Quality Scan: CMM or Gaging?
Gaging of some sort is generally used in production lines and cells, in the form of go/no-go or functional checkers, manual bench gages, or inline automatics, to ensure that dimensional integrity is maintained, and to anticipate and manage tool wear or other process variables. The CMM must be evaluated as an alternative to these more traditional means.
There are many compelling reasons to consider the integration of CMMs into production. Above all, the CMM is flexible and capable of measuring almost any parts and features, so there is no need to design and build custom-made tools for the task. Lead times are shorter, and design changes or modifications can be incorporated rather simply via programming rather than by design changes and toolroom work.
The CMM is a strong choice in situations where mixed production would dictate numerous hard gages. If part-holding issues can be resolved efficiently, the CMM is unlimited in the number of programs it can execute. Touch-screen user interfaces have been simplified for unskilled operators, and programs can include digital images and instructions for operation unique to each program. On the other hand, multiple hard gages may each load and function in different ways, requiring extended training and development of "feel" by operators.
Manual hard gages often leave room for operator skill or influence, reducing measurement repeatability. An automatic CMM measures each part at the same location, with the same probing speed, and in a very predictable cycle time, producing excellent repeatability, unless other variables come into play. Anything short of a custom automatic gage will have greater uncertainty in results.
Some GD&T callouts—for example True Position with Maximum Material Condition, Surface Profile (especially free-form contours), or 3-D relationships—are far more adeptly handled by the CMM computer analysis platform. In some cases it is the only solution.
In the area of acceptance and calibration, one can run into the "clash of cultures." Hard gages normally require the use of setting masters for calibration. Masters might be stock rings or plugs, but more often are expensive part-mimicking custom precision tools needing annual recertification. They can be sized nominally, or a min-max set of two may be required for each gage.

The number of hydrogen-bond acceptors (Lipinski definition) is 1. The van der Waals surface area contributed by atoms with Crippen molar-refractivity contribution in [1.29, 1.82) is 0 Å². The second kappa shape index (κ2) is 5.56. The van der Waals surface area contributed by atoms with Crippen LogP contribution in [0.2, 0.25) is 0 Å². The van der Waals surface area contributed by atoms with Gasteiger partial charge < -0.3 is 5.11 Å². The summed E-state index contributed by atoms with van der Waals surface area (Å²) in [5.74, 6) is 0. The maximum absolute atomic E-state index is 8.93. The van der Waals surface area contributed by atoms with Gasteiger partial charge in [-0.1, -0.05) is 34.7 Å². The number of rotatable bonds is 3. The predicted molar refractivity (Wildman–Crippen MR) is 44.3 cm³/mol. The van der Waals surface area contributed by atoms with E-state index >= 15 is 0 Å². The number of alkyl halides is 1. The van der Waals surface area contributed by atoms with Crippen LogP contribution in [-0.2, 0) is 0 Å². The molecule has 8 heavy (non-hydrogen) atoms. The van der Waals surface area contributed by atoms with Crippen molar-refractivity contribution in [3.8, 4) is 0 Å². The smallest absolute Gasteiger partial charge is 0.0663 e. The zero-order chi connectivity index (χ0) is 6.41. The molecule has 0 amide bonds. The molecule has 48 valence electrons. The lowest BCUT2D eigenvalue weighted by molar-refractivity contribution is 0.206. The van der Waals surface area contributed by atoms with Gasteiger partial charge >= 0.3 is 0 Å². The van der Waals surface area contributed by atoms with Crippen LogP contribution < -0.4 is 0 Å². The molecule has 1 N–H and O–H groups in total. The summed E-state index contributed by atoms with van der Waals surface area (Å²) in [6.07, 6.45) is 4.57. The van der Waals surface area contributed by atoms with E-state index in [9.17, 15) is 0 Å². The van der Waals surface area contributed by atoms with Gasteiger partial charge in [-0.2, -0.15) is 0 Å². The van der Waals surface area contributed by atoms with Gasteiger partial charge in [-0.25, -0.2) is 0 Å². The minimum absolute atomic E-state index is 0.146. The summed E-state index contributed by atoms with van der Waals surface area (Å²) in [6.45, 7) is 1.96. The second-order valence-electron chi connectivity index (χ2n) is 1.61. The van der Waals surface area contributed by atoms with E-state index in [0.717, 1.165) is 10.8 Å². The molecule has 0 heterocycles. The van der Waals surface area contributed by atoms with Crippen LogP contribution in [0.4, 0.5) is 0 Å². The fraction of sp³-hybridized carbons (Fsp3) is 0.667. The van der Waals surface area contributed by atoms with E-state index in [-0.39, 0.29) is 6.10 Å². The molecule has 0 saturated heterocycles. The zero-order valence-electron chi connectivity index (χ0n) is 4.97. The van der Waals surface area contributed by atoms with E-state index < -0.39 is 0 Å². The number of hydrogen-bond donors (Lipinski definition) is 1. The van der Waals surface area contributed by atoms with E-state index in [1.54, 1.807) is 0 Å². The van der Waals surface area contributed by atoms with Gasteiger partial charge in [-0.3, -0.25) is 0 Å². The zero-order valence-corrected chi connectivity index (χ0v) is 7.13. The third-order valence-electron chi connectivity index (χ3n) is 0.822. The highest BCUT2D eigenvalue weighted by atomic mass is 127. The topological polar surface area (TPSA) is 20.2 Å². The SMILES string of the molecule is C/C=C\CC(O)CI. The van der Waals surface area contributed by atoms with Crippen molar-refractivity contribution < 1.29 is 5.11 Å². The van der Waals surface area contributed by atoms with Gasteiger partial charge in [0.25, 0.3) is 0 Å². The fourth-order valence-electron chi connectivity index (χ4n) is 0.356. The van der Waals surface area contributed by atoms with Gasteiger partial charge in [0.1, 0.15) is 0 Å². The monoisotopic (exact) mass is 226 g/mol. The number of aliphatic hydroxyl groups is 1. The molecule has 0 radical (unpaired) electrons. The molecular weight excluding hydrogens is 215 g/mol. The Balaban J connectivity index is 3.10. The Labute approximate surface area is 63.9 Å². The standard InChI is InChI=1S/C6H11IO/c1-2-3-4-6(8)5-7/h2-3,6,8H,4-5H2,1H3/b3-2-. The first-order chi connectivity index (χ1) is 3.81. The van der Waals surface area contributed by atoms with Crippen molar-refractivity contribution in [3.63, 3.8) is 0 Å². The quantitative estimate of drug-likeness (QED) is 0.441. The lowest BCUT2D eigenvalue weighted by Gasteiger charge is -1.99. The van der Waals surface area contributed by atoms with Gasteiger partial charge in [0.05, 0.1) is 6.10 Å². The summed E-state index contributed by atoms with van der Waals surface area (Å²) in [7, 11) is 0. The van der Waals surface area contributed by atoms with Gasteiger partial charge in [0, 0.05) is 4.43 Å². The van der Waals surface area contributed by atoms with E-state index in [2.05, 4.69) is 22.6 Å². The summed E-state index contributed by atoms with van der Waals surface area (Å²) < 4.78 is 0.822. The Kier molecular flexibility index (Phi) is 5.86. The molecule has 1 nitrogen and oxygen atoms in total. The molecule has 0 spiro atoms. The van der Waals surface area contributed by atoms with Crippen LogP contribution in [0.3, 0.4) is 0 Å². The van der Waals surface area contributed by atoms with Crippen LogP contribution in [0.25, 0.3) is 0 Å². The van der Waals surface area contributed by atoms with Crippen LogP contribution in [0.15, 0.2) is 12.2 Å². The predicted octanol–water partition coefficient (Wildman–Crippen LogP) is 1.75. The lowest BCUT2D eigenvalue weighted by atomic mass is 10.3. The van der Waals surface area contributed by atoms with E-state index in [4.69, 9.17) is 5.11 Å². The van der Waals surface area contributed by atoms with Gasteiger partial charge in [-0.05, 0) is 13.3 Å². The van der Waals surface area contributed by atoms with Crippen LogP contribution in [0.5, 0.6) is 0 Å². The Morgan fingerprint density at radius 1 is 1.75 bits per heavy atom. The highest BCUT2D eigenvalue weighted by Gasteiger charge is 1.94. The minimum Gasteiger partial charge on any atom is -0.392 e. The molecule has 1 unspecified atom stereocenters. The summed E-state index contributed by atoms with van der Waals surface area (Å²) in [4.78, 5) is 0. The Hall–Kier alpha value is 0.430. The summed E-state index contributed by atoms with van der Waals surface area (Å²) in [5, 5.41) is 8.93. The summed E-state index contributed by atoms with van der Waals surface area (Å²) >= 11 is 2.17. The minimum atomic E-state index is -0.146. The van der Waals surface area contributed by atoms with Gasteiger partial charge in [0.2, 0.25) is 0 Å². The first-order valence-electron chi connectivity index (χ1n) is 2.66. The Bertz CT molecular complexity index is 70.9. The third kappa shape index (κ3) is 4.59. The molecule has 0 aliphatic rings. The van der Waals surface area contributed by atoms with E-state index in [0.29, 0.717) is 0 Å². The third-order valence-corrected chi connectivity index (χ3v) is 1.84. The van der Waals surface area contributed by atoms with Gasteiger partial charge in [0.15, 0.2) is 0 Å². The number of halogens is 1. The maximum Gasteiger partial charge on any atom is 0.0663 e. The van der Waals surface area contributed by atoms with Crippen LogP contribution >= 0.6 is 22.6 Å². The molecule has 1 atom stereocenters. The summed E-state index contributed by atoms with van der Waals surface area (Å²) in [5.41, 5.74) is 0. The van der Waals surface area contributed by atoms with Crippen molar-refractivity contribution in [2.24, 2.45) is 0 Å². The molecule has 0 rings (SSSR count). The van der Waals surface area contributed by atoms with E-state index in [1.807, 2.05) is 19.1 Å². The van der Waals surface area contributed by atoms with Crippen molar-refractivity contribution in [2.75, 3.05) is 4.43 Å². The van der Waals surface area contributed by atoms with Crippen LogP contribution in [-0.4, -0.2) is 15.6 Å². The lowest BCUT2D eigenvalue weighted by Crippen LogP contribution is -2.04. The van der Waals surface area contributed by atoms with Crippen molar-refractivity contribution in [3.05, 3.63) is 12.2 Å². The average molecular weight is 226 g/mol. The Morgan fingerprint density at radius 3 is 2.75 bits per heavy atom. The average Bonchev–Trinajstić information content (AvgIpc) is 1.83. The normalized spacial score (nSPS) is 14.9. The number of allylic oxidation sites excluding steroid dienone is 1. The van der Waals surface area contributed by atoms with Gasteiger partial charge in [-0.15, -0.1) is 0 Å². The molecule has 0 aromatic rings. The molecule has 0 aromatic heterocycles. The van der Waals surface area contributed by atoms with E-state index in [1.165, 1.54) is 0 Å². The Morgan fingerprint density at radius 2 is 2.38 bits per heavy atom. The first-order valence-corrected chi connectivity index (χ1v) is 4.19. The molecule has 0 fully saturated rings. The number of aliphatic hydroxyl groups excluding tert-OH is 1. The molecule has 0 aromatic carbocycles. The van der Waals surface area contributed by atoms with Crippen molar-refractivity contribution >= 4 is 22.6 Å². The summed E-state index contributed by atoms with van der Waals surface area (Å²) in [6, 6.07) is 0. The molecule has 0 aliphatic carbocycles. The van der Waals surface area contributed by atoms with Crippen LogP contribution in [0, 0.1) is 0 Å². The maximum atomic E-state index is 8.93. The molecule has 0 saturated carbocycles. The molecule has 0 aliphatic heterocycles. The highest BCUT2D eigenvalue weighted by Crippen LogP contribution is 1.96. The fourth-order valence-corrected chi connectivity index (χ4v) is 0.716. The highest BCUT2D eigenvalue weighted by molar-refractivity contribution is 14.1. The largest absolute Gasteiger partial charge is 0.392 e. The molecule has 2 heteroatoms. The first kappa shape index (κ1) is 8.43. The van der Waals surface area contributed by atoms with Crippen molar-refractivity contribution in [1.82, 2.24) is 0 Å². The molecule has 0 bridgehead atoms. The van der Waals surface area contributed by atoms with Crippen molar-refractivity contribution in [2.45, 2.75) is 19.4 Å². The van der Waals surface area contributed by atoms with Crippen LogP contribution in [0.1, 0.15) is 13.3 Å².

As devices intended for universal applications, CMMs are performance-specified according to ANSI or ISO standards. This is normally acceptable to the CMM user community, typically with annual calibrations, because anything and everything may come through the CMM.The idea of setting masters, per se, is not embraced, and would likely be viewed as nonsense. Manufacturing and production engineers, however, revert to the GR&R tradition: Gage Repeatability & Reproducibility specific to a part. This can be a far more rigorous evaluation than most CMM people realize, because acceptability depends upon more variables than just the CMM performance. The fixture, the operator, and the part-specific inspection program are contributors to additional uncertainty. These must be anticipated and factored into the accuracy calculation.
While the influence of temperature variations in the factory environment has to be considered, it can be said that effects are similar whether one is using manual hard gages or a CMM. The CMM community, however, is culturally attentive to environment, and CMMs today handle this issue with thermal compensation or by design. One does not see many design/build gages that would appear to factor temperature variations into measured results.
Cycle times can vary greatly from simple to complex parts. Custom gages will normally have the advantage in speed of measurements, as CMMs plod around the part acquiring discrete feature data a single point at a time. This is especially true for parts with a few features to be checked. For parts with even minimal complexity, however, the CMM rapidly pulls alongside the fixtures in speed, and blows them away when complex geometry is analyzed.
In the end, it might be reliability that is the deciding factor in choosing one technique over the other. The prevailing perception probably is that CMMs are delicate instruments that belong in a gage room or lab, and are not tough enough for the floor. No doubt a hard gage might fend off a dropped axle where the CMM would be in trouble, but not everyone makes axles—or drops them. New CMM introductions for this segment continue to show greater toughness, smaller size, faster performance, better accuracy, lower cost, and character enough to belong in the production line, and they deserve a hard look.
This article was first published in the August 2008 edition of Manufacturing Engineering magazine.